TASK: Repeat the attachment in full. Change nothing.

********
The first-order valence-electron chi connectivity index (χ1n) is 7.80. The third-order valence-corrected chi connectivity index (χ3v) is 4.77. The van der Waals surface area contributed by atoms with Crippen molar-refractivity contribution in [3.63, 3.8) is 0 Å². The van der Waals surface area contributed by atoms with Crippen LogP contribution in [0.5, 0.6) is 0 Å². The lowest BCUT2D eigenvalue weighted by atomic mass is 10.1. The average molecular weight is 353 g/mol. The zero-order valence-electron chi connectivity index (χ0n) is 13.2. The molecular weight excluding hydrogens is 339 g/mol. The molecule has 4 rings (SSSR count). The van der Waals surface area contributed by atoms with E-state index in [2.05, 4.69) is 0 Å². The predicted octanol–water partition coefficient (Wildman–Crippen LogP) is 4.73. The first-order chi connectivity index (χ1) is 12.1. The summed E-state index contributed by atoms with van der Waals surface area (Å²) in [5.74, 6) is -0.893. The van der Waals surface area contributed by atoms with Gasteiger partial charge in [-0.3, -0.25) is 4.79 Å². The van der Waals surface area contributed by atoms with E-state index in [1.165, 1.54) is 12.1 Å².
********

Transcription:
The first-order valence-electron chi connectivity index (χ1n) is 7.80. The third-order valence-corrected chi connectivity index (χ3v) is 4.77. The van der Waals surface area contributed by atoms with Crippen molar-refractivity contribution in [3.63, 3.8) is 0 Å². The van der Waals surface area contributed by atoms with Crippen LogP contribution in [0.5, 0.6) is 0 Å². The lowest BCUT2D eigenvalue weighted by atomic mass is 10.1. The average molecular weight is 353 g/mol. The zero-order valence-electron chi connectivity index (χ0n) is 13.2. The molecular weight excluding hydrogens is 339 g/mol. The molecule has 4 rings (SSSR count). The van der Waals surface area contributed by atoms with E-state index in [2.05, 4.69) is 0 Å². The predicted octanol–water partition coefficient (Wildman–Crippen LogP) is 4.73. The first-order chi connectivity index (χ1) is 12.1. The summed E-state index contributed by atoms with van der Waals surface area (Å²) in [5.74, 6) is -0.893. The van der Waals surface area contributed by atoms with Gasteiger partial charge in [-0.3, -0.25) is 4.79 Å². The van der Waals surface area contributed by atoms with E-state index in [1.165, 1.54) is 12.1 Å².